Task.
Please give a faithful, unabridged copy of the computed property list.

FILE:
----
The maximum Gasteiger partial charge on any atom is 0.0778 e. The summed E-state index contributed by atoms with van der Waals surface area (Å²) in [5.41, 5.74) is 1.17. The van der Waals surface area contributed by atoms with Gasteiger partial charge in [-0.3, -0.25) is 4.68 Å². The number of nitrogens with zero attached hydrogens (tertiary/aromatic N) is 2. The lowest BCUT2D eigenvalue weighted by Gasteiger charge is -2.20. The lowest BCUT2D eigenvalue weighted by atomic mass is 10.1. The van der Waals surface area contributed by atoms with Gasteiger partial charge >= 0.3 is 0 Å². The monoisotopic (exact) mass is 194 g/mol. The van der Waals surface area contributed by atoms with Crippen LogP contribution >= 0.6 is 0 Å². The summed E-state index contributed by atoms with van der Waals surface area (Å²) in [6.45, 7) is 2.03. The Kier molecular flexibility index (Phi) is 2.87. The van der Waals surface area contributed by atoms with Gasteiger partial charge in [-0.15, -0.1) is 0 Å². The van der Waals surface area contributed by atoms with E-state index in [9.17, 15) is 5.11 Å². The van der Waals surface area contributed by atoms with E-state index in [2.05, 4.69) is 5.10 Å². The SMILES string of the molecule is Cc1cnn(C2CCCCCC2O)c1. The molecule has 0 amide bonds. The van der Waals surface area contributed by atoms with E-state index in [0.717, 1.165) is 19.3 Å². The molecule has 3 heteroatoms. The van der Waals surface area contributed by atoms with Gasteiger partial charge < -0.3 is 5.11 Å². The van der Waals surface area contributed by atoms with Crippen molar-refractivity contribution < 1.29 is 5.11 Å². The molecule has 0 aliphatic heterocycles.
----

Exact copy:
The maximum Gasteiger partial charge on any atom is 0.0778 e. The summed E-state index contributed by atoms with van der Waals surface area (Å²) in [5.41, 5.74) is 1.17. The van der Waals surface area contributed by atoms with Gasteiger partial charge in [-0.3, -0.25) is 4.68 Å². The number of nitrogens with zero attached hydrogens (tertiary/aromatic N) is 2. The lowest BCUT2D eigenvalue weighted by Gasteiger charge is -2.20. The lowest BCUT2D eigenvalue weighted by atomic mass is 10.1. The van der Waals surface area contributed by atoms with Gasteiger partial charge >= 0.3 is 0 Å². The monoisotopic (exact) mass is 194 g/mol. The van der Waals surface area contributed by atoms with Crippen LogP contribution >= 0.6 is 0 Å². The summed E-state index contributed by atoms with van der Waals surface area (Å²) in [6.45, 7) is 2.03. The Kier molecular flexibility index (Phi) is 2.87. The van der Waals surface area contributed by atoms with Gasteiger partial charge in [-0.15, -0.1) is 0 Å². The van der Waals surface area contributed by atoms with E-state index in [9.17, 15) is 5.11 Å². The van der Waals surface area contributed by atoms with E-state index in [2.05, 4.69) is 5.10 Å². The SMILES string of the molecule is Cc1cnn(C2CCCCCC2O)c1. The molecule has 0 amide bonds. The van der Waals surface area contributed by atoms with E-state index in [0.717, 1.165) is 19.3 Å². The molecule has 3 heteroatoms. The van der Waals surface area contributed by atoms with Gasteiger partial charge < -0.3 is 5.11 Å². The van der Waals surface area contributed by atoms with Crippen molar-refractivity contribution < 1.29 is 5.11 Å². The molecule has 0 aliphatic heterocycles.